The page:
The Last Woodwose concluded a schools’ project with Wonderful Beast in partnership with the Association for Suffolk Museums. The project focused on the medieval woodwose carvings that appear prolifically on church fonts and porches in Suffolk. The children from eight Suffolk schools went on a cultural journey, visiting churches and museums finding out about the richness of their own local history, followed by drama and poetry workshops and storytelling from a real live woodwose! In addition, the ecology theme of the play took the primary and secondary children out of classrooms, into woodlands encouraging them to get creative and engage with the natural world.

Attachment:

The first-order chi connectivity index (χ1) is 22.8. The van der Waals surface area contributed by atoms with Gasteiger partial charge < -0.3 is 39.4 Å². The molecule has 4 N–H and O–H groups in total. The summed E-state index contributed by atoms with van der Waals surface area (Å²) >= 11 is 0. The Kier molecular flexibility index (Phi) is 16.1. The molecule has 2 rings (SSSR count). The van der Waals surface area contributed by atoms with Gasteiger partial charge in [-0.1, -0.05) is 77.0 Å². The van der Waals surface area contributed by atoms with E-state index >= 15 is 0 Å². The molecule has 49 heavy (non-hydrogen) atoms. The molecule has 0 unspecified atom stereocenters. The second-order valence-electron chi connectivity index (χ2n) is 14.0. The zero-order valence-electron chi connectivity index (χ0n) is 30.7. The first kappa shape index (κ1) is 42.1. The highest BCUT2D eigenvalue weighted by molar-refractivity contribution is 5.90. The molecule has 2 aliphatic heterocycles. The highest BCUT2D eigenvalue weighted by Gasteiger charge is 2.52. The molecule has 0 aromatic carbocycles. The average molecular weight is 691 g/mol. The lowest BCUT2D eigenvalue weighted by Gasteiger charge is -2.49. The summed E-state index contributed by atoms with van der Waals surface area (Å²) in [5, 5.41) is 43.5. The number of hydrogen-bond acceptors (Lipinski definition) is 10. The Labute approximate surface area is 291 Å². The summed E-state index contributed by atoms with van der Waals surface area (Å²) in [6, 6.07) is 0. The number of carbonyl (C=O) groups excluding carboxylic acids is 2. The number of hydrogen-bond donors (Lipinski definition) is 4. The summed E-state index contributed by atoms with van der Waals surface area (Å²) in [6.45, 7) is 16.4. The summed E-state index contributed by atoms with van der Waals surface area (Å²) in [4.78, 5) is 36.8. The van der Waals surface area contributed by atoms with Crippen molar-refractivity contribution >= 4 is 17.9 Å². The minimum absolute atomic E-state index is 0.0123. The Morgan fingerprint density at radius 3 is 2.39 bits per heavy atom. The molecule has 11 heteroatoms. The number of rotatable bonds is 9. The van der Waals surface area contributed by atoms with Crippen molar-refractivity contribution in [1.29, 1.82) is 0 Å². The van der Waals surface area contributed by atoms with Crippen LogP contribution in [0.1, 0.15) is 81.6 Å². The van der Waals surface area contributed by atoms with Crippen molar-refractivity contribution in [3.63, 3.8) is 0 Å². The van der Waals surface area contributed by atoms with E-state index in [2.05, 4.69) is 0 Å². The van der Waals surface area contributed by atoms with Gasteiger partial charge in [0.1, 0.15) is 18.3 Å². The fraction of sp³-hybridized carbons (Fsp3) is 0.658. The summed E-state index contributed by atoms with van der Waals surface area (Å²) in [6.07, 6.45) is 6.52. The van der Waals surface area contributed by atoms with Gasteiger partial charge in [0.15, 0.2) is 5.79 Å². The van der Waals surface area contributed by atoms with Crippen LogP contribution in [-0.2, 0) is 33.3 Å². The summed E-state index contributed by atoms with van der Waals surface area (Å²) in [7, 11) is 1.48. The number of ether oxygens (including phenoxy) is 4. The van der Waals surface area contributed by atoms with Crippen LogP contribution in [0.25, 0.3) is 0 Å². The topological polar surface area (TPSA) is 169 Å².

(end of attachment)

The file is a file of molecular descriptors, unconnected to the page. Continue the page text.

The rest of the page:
Fabric printing sessions followed, inspired by the woodlands, with costume designer Jacky Linney, creating banners from each school for the production, adorned with ‘Lost Words’, inspired by the writing of Robert Macfarlane, whose glossary in Landmarks (Penguin, 2015) also contributed to the language of the play.

"I didn’t even know half those trees existed before we did this project" - primary school student

"The play was exciting and entertaining to watch" - primary school student.

Children's banners at Staverton Park performances.

Children’s banners at Staverton Park performances.

Notes from primary school pupil on church visit

Notes from primary school pupil on church visit

We would like to thank the following for their generous support for both the outreach project and the production and all the private donors and volunteers:

Cllr Russ Rainger (Leiston Locality Budget); Cllr Tony Goldson (Halesworth Locality Budget); The Barbara Whatmore Charitable Trust; The Marchus Charitable Trust; Scarfe Charitable Trust; Fitton Trust.